Tuesday, October 17, 2017
IRON MAN (2008), IRON MAN 2 (2010)
MYTHICITY: (1) *good,* (2) *fair*
FRYEAN MYTHOS: *adventure*
CAMPBELLIAN FUNCTION: *cosmological, sociological, psychological*
It's almost ten years since the original IRON MAN movie came out. Though it's far from the perfect superhero movie, I've decided to give a "good" mythicity rating in part because it proved as important to its genre in the 2000s as the Tim Burton BATMAN was in the 1990s. Had Marvel Studios not re-acquired the rights to the character in 2006 and made this film, it's entirely possible that the superhero boom of the early 2000s would have dwindled once the big studios ran through the A-list names like X-Men and Spider-Man. Marvel Studios, having a more intimate investment in the genre, used IRON MAN as a linchpin for introducing the mainstream audience to the pleasures of a superheroic shared universe.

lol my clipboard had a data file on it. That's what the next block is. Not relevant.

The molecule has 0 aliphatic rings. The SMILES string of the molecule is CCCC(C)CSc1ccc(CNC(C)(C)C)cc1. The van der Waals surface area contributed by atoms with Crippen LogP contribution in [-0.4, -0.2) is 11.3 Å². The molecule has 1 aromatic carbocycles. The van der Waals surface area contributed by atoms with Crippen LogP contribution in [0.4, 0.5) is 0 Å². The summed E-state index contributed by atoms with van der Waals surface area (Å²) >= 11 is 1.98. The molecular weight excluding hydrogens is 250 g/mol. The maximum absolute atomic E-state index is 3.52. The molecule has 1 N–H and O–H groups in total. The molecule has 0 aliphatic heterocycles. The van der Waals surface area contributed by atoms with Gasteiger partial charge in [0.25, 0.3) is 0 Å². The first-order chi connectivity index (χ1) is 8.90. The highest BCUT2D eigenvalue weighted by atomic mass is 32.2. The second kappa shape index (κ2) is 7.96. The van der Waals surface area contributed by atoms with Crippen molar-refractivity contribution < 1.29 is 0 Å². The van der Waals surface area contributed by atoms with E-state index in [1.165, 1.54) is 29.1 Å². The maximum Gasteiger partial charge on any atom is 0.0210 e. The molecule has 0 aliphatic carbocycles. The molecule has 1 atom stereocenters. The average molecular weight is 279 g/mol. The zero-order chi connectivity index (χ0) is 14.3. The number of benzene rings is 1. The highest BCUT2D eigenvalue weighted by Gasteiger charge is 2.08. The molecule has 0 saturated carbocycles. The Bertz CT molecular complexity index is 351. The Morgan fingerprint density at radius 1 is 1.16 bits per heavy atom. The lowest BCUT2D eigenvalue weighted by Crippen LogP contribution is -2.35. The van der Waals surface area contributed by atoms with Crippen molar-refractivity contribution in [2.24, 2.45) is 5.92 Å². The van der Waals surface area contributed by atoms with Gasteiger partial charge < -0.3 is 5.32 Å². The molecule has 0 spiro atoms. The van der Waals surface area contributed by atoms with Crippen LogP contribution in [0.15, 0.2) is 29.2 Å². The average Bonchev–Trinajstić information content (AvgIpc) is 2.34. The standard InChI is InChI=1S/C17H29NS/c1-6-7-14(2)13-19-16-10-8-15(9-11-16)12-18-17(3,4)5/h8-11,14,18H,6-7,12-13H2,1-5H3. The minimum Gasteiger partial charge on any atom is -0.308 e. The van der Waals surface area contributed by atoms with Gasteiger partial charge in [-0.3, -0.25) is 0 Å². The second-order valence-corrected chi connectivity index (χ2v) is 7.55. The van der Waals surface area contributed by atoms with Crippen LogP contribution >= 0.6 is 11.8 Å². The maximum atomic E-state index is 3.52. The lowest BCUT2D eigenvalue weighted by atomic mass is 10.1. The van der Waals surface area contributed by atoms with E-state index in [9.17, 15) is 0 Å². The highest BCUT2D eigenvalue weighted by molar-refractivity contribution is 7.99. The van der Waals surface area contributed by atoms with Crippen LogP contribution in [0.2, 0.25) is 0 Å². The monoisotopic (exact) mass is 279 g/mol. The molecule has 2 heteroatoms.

Director Jon Favreau is probably correct in crediting some of the first movie's appeal in its "independent film" approach. In contrast to many of the earlier superhero flicks, IRON MAN pays a great deal of attention to establishing character interactions, giving the actors a lot of material in which to invest themselves, as opposed to emoting in front of a green-screen. Back on my first viewing, I was impressed with the film's updating of Iron Man's origin, as well as the central character's shift away from munitions manufacturing. And yet, now I find myself giving the writers less credit in those departments. For instance, the comic-book origin was strong material to start with. In contrast, it's amazing that the scripters made such a silk purse out of the sow's-ear known as the "Obadiah Stane" arc from an early 1980s run of the IRON MAN comic. It was in these issues that writer Denny O'Neil contrived to give Tony Stark a new competitor who took over his business, one who had very loose ties to Stark's late father. The original arc was tedious and superficial, but it seems to have been integral to the movie-script's interpretation of the Tony Stark character in terms of his "daddy issues."